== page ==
More quirks? The steering wheel audio controls aren’t on the steering wheel but on a stalk on the steering column to the right and behind the steering wheel. Easy enough to use but you need to get used to it and it leaves unsightly blanks on the steering wheel itself. Activation of the cruise control is via a switch on the right of the dash and the keyless entry is that big card-shaped key that is a carry over from the Fluence and Koleos.
“All are familiar territory as will be the fantastic fuel efficiency which will see that needle on the big fuel gauge move down very, very slowly”
There’s nothing that I can write that you do not already know about the K9K 1.5-litre diesel engine. There is no difference in the state of tune compared to the Duster, Terrano and Captur while BS VI compliance will come when BS VI becomes mandatory. It makes 108.5bhp of power and 245Nm of torque which gives it a 0-100kmph time in the region of 12.5 seconds and a top speed of around 165kmph. All are familiar territory as will be the fantastic fuel efficiency which will see that needle on the big fuel gauge move down very, very slowly.
On the refinement front too there is no change and the engine is quite audible, on start up and especially when revved hard. This engine cannot match the Creta’s 1.6-litre diesel on performance or refinement but it is not too far off of its benchmark either.
The diesel is mated to the 6-speed manual that has an acceptable shift quality while the heavy clutch pedal action of the original Duster is a thing of the past. No word on automatics as yet but it is only a matter of time before the Kicks gets the AMT from the Duster (I guess the Captur will get it first). While an AMT will not match the refinement of the regular automatic in the Creta having an automatic transmission is a no-brainer in this segment and if the AMT Kicks can undercut the automatic Creta but over 2 lakh rupees it should find takers.
On the petrol front the Kicks gets the Alliance’s 1.5-litre petrol that makes 104.5bhp and 142Nm of torque and is mated to the 5-speed manual. Again no CVT gearbox, something that is doing good numbers on the Duster, but that too should only be a matter of time.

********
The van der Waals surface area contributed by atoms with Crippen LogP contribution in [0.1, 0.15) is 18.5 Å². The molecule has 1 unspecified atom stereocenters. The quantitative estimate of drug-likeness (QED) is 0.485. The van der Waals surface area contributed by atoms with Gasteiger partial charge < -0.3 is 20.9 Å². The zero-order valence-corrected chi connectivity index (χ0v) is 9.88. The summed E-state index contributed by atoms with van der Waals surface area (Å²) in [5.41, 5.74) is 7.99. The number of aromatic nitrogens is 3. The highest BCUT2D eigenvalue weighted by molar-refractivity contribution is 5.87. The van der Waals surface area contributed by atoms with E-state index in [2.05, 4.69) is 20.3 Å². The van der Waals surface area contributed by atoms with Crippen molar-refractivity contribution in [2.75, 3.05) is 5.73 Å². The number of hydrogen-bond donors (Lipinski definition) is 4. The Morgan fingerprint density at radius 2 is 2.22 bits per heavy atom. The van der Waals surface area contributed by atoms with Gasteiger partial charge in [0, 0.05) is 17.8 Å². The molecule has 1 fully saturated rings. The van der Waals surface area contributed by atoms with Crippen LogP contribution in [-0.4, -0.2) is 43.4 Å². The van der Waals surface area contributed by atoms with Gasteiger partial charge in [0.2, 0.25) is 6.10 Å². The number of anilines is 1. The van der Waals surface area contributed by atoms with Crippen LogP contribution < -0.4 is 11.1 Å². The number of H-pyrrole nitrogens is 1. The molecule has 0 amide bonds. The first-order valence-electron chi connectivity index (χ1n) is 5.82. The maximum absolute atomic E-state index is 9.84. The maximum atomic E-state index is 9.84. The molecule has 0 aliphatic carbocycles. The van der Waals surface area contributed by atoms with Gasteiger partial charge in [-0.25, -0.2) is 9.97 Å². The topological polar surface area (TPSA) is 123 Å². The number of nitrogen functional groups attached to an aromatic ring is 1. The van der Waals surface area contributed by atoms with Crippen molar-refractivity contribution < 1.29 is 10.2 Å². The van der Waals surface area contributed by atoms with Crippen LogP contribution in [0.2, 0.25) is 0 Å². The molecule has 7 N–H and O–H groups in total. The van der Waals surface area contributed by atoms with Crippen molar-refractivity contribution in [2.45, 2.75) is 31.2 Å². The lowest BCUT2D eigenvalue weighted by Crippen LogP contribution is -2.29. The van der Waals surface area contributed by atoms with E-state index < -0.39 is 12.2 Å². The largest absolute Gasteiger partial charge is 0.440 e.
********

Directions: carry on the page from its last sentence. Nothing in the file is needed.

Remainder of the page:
Nissan’s presentation, not once, mentioned or even alluded to the carry-over mechanicals from its Alliance partner. Yet fact of the matter is the Duster’s platform is one of the plus points of the Kicks. It’s a testament to how inherently right the Duster was at the start that even now its blend of ride and handling is excellent for Indian roads, and so it hold true for the Kicks as well.
“In comparison with the benchmark, the Creta, the Kicks is nicer to drive on the highway with more stability and more planted manners while the Hyundai is nicer and easier to drive in the city.”
We drove the Kicks in Bhuj, on the single-track highway leading to the Greater Rann of Kutch — a typical Indian road with undulations, unmarked speedbreakers and animals forming mobile chicanes. And through it all the Kicks stayed planted with excellent stability over the undulations, great ride on the broken patches and confident handling to slice through the occasional corner and the not so occasional bovines. In comparison with the benchmark, the Creta, the Kicks is nicer to drive on the highway with more stability and more planted manners while the Hyundai is nicer and easier to drive in the city.
The Kicks is also strong on the brakes and the hydraulic steering has far more feel than what we are used to these days though the downside is you do get kickback from the steering if you hit a bump mid corner.
That’s going to be crucial and clearly the Kicks has to undercut its main rival, the Creta, by at least a lakh of rupees, to make a dent and revitalise Nissan’s operations. That means a starting price, for the petrol, of under Rs 10 lakh and this diesel top end at under Rs 13 lakh. It’s not a tall ask, after all the mechanical package has been around for ages and it is only the top hat that is new. Credit where credit is due though, and that top hat is really stylish, definitely the strongest selling point of the Kicks, and good enough to kick start Nissan’s Indian revamp.